From executive producers Kevin Spacey and Dana Brunetti, CNN Original Series Race for the White House captures the drama of how a high-stakes presidential election can turn on a single issue and so much more.
Runtime: 60 minutes
Race for the White House - Race and ethnicity in the United States Census - Netflix
Race and ethnicity in the United States Census, defined by the federal Office of Management and Budget (OMB) and the United States Census Bureau, are self-identification data items in which residents choose the race or races with which they most closely identify, and indicate whether or not they are of Hispanic or Latino origin (the only categories for ethnicity). The racial categories represent a social-political construct for the race or races that respondents consider themselves to be and, “generally reflect a social definition of race recognized in this country.” OMB defines the concept of race as outlined for the U.S. Census as not “scientific or anthropological” and takes into account “social and cultural characteristics as well as ancestry”, using “appropriate scientific methodologies” that are not “primarily biological or genetic in reference.” The race categories include both racial and national-origin groups. Race and ethnicity are considered separate and distinct identities, with Hispanic or Latino origin asked as a separate question. Thus, in addition to their race or races, all respondents are categorized by membership in one of two ethnic categories, which are “Hispanic or Latino” and “Not Hispanic or Latino”. However, the practice of separating “race” and “ethnicity” as different categories has been criticized both by the American Anthropological Association and members of U.S. Commission on Civil Rights. In 1997, OMB issued a Federal Register notice regarding revisions to the standards for the classification of federal data on race and ethnicity. OMB developed race and ethnic standards in order to provide “consistent data on race and ethnicity throughout the Federal Government. The development of the data standards stem in large measure from new responsibilities to enforce civil rights laws.” Among the changes, OMB issued the instruction to “mark one or more races” after noting evidence of increasing numbers of interracial children and wanting to capture the diversity in a measurable way and having received requests by people who wanted to be able to acknowledge their or their children's full ancestry rather than identifying with only one group. Prior to this decision, the Census and other government data collections asked people to report only one race.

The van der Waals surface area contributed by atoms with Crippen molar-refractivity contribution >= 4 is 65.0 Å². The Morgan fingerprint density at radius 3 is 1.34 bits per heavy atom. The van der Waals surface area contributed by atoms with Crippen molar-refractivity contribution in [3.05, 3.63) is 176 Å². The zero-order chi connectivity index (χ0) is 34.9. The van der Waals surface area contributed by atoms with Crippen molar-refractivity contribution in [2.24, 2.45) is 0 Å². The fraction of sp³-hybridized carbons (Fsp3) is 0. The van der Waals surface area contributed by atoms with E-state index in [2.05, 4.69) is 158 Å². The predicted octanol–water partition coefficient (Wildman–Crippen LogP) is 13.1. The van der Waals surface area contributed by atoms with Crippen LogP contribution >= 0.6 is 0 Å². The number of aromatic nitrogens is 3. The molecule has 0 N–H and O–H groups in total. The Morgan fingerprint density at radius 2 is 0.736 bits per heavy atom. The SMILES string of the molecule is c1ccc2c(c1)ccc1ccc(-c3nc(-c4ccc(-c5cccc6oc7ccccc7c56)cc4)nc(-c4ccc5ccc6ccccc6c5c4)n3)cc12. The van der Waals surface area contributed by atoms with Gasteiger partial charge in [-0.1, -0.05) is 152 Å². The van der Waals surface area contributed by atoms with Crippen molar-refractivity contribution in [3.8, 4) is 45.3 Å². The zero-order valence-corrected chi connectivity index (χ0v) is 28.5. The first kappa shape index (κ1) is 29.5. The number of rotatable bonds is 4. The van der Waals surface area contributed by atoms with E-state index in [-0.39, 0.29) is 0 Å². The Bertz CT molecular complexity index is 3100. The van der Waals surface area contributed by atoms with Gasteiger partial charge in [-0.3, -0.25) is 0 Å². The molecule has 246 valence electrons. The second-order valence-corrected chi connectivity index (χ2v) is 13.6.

Race for the White House - 1950 Census - Netflix
The 1950 Census questionnaire removed the word “color” from the racial question, and also removed Hindu and Korean from the race choices.
Race for the White House - References - Netflix